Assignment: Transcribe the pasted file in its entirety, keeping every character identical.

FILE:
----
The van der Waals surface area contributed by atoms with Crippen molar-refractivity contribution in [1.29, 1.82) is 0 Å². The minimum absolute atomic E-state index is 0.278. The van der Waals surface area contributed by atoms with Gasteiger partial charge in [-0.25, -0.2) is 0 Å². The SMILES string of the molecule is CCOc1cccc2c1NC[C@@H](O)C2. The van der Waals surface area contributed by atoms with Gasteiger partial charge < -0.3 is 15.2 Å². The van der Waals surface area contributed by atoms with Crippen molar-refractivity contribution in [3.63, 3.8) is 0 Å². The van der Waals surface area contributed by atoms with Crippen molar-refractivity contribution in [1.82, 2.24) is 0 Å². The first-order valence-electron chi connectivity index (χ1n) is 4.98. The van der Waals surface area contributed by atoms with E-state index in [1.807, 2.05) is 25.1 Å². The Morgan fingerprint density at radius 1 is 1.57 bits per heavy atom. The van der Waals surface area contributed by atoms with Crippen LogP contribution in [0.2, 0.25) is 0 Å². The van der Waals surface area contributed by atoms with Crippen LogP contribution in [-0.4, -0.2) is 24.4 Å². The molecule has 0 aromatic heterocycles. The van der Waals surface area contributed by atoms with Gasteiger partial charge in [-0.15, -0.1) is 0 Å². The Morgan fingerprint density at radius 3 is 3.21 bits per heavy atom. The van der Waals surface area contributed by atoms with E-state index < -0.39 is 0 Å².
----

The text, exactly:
The van der Waals surface area contributed by atoms with Crippen molar-refractivity contribution in [1.29, 1.82) is 0 Å². The minimum absolute atomic E-state index is 0.278. The van der Waals surface area contributed by atoms with Gasteiger partial charge in [-0.25, -0.2) is 0 Å². The SMILES string of the molecule is CCOc1cccc2c1NC[C@@H](O)C2. The van der Waals surface area contributed by atoms with Gasteiger partial charge < -0.3 is 15.2 Å². The van der Waals surface area contributed by atoms with Crippen molar-refractivity contribution in [3.63, 3.8) is 0 Å². The van der Waals surface area contributed by atoms with Crippen molar-refractivity contribution in [1.82, 2.24) is 0 Å². The first-order valence-electron chi connectivity index (χ1n) is 4.98. The van der Waals surface area contributed by atoms with E-state index in [1.807, 2.05) is 25.1 Å². The Morgan fingerprint density at radius 1 is 1.57 bits per heavy atom. The van der Waals surface area contributed by atoms with Crippen LogP contribution in [0.2, 0.25) is 0 Å². The van der Waals surface area contributed by atoms with Crippen LogP contribution in [-0.4, -0.2) is 24.4 Å². The molecule has 0 aromatic heterocycles. The van der Waals surface area contributed by atoms with Gasteiger partial charge in [-0.15, -0.1) is 0 Å². The Morgan fingerprint density at radius 3 is 3.21 bits per heavy atom. The van der Waals surface area contributed by atoms with E-state index < -0.39 is 0 Å².